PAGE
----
Quickstart: Route custom events to web endpoint with the Azure portal and Event Grid

Azure Event Grid is an eventing service for the cloud. In this article, you use the Azure portal to create a custom topic, subscribe to the custom topic, and trigger the event to view the result. Typically, you send events to an endpoint that processes the event data and takes actions. However, to simplify this article, you send the events to a web app that collects and displays the messages.

When you're finished, you see that the event data has been sent to the web app.

View results


This article has been updated to use the new Azure PowerShell Az module. You can still use the AzureRM module, which will continue to receive bug fixes until at least December 2020. To learn more about the new Az module and AzureRM compatibility, see Introducing the new Azure PowerShell Az module. For Az module installation instructions, see Install Azure PowerShell.

If you don't have an Azure subscription, create a free account before you begin.

Enable Event Grid resource provider

If you haven't previously used Event Grid in your Azure subscription, you may need to register the Event Grid resource provider.

In the Azure portal:

  1. Select Subscriptions.
  2. Select the subscription you're using for Event Grid.
  3. Under Settings, select Resource providers.
  4. Find Microsoft.EventGrid.
  5. If not registered, select Register.

It may take a moment for the registration to finish. Select Refresh to update the status. When Status is Registered, you're ready to continue.

Create a custom topic

An event grid topic provides a user-defined endpoint that you post your events to.

  1. Sign in to Azure portal.

  2. Select All services on the left navigational menu, search for Event Grid, and select Event Grid Topics.

    Select Event Grid Topics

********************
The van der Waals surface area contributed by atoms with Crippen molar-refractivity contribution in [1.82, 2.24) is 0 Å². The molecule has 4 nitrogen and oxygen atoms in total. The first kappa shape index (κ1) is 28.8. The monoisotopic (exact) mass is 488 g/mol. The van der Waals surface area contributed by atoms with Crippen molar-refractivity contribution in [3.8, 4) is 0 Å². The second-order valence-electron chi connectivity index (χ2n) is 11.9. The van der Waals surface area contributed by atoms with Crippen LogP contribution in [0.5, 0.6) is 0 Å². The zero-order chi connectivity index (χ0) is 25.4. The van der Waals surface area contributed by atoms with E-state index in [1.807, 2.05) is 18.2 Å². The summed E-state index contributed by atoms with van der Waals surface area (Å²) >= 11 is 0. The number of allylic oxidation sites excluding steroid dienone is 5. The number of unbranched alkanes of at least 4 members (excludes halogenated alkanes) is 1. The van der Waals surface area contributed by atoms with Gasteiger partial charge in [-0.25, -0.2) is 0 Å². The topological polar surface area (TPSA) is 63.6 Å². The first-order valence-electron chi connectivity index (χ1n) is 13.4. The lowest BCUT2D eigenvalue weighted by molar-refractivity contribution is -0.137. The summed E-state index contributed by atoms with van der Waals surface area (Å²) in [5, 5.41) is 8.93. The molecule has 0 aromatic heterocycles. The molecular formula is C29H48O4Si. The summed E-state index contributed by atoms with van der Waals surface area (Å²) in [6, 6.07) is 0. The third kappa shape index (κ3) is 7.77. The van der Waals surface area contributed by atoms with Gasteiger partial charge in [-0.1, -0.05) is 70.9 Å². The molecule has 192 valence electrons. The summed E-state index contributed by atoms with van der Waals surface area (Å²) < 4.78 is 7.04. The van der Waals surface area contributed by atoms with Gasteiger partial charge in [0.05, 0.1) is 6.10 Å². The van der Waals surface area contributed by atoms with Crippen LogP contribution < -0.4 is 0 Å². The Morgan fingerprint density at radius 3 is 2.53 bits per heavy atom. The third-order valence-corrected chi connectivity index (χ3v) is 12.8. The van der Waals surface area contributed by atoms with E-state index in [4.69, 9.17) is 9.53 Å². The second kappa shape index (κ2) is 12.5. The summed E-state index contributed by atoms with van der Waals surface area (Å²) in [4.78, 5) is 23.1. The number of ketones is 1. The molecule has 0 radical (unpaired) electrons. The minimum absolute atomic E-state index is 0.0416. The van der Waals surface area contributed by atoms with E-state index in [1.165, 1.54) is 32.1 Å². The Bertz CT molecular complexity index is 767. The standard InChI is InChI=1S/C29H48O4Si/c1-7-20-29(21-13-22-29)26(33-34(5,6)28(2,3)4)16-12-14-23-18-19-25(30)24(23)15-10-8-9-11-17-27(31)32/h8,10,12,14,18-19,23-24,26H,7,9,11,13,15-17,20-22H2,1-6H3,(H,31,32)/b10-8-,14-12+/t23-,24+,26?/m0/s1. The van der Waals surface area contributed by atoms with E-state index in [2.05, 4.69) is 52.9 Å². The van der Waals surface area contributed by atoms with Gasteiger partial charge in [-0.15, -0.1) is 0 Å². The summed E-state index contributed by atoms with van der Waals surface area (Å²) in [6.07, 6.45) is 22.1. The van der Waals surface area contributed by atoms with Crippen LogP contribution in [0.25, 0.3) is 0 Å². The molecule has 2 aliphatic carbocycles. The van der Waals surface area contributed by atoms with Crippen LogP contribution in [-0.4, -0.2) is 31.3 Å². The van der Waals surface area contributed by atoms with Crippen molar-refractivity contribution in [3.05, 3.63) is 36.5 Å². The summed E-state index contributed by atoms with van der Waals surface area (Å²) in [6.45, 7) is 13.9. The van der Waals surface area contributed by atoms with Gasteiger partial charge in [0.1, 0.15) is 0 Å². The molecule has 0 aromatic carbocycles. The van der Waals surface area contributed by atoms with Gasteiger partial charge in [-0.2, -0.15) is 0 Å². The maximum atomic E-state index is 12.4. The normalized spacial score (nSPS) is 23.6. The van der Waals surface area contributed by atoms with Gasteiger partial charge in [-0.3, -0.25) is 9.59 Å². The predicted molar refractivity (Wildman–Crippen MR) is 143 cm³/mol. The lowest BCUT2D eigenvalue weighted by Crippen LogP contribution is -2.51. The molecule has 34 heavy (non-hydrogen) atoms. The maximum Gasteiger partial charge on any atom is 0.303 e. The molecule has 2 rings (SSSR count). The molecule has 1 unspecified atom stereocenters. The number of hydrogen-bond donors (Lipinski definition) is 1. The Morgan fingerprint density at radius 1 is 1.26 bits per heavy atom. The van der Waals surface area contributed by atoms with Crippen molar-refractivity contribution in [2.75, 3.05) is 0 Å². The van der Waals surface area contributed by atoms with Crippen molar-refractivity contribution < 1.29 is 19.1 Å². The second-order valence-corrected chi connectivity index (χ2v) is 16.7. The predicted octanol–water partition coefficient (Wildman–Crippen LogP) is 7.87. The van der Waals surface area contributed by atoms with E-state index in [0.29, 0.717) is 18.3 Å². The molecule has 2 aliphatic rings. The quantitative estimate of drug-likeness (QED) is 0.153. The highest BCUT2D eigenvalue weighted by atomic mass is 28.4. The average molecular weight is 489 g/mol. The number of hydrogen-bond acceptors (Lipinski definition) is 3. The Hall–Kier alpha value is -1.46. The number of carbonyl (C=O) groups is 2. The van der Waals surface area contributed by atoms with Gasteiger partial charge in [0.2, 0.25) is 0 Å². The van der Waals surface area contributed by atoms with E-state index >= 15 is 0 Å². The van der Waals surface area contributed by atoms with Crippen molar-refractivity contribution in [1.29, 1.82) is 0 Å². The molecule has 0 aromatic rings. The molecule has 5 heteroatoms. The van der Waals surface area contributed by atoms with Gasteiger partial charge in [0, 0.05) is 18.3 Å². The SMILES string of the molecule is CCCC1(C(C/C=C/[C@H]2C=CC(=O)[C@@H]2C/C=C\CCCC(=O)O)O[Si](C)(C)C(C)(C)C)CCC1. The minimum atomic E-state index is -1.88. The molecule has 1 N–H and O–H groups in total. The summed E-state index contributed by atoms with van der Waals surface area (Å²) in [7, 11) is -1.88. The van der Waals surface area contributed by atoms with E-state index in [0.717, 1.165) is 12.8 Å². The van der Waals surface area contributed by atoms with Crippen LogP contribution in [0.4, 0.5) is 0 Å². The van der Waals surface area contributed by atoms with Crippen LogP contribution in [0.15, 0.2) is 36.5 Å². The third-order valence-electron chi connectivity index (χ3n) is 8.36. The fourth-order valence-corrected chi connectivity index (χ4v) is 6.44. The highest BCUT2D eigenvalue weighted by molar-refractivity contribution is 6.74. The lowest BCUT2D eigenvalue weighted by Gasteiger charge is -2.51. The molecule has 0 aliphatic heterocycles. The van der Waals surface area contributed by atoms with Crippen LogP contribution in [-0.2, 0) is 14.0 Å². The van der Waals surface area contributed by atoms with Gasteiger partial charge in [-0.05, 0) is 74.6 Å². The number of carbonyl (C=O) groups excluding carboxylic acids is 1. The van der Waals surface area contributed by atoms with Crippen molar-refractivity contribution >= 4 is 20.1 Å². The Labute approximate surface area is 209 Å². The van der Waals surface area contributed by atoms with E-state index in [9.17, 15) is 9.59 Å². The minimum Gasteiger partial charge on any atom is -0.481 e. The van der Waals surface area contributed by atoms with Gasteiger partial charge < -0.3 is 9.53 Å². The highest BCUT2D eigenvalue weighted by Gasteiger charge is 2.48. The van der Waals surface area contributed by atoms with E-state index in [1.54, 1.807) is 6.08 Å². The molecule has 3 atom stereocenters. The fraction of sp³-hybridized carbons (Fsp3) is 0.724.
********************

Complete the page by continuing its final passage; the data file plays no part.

3. On the Event Grid Topics page, select + Add on the toolbar.

    Add Event Grid Topic button

  4. On the Create Topic page, follow these steps:

    1. Provide a unique name for the custom topic. The topic name must be unique because it's represented by a DNS entry. Don't use the name shown in the image. Instead, create your own name - it must be between 3-50 characters and contain only values a-z, A-Z, 0-9, and "-".

    2. Select your Azure subscription.

    3. Select an existing resource group or select Create new, and enter a name for the resource group.

    4. Select a location for the event grid topic.

    5. Keep the default value Event Grid Schema for the Event Schema field.

      Create Topic page

    6. Select Create.

  5. After the custom topic has been created, you see the successful notification. Select Go to resource group.

    See succeed notification

  6. On the Resource Group page, select the event grid topic.

    Select the event grid topic resource

  7. You see the Event Grid Topic page for your event grid. Keep this page open. You use it later in the quickstart.

    Event Grid Topic home page

Create a message endpoint

Before you create a subscription for the custom topic, create an endpoint for the event message. Typically, the endpoint takes actions based on the event data. To simplify this quickstart, you deploy a pre-built web app that displays the event messages. The deployed solution includes an App Service plan, an App Service web app, and source code from GitHub.

  1. In the article page, select Deploy to Azure to deploy the solution to your subscription. In the Azure portal, provide values for the parameters.

  2. The deployment may take a few minutes to complete. After the deployment has succeeded, view your web app to make sure it's running. In a web browser, navigate to: https://<your-site-name>.azurewebsites.net

  3. You see the site but no events have been posted to it yet.

    View new site

Subscribe to custom topic

You subscribe to an event grid topic to tell Event Grid which events you want to track, and where to send the events.

  1. Now, on the Event Grid Topic page for your custom topic, select + Event Subscription on the toolbar.

    Add event subscription

  2. On the Create Event Subscription page, follow these steps:

    1. Enter a name for the event subscription.

    2. Select Web Hook for the Endpoint type.

    3. Choose Select an endpoint.

      Provide event subscription values

    4. For the web hook endpoint, provide the URL of your web app and add api/updates to the home page URL. Select Confirm Selection.

      Provide endpoint URL

    5. Back on the Create Event Subscription page, select Create.

  3. View your web app again, and notice that a subscription validation event has been sent to it. Select the eye icon to expand the event data. Event Grid sends the validation event so the endpoint can verify that it wants to receive event data. The web app includes code to validate the subscription.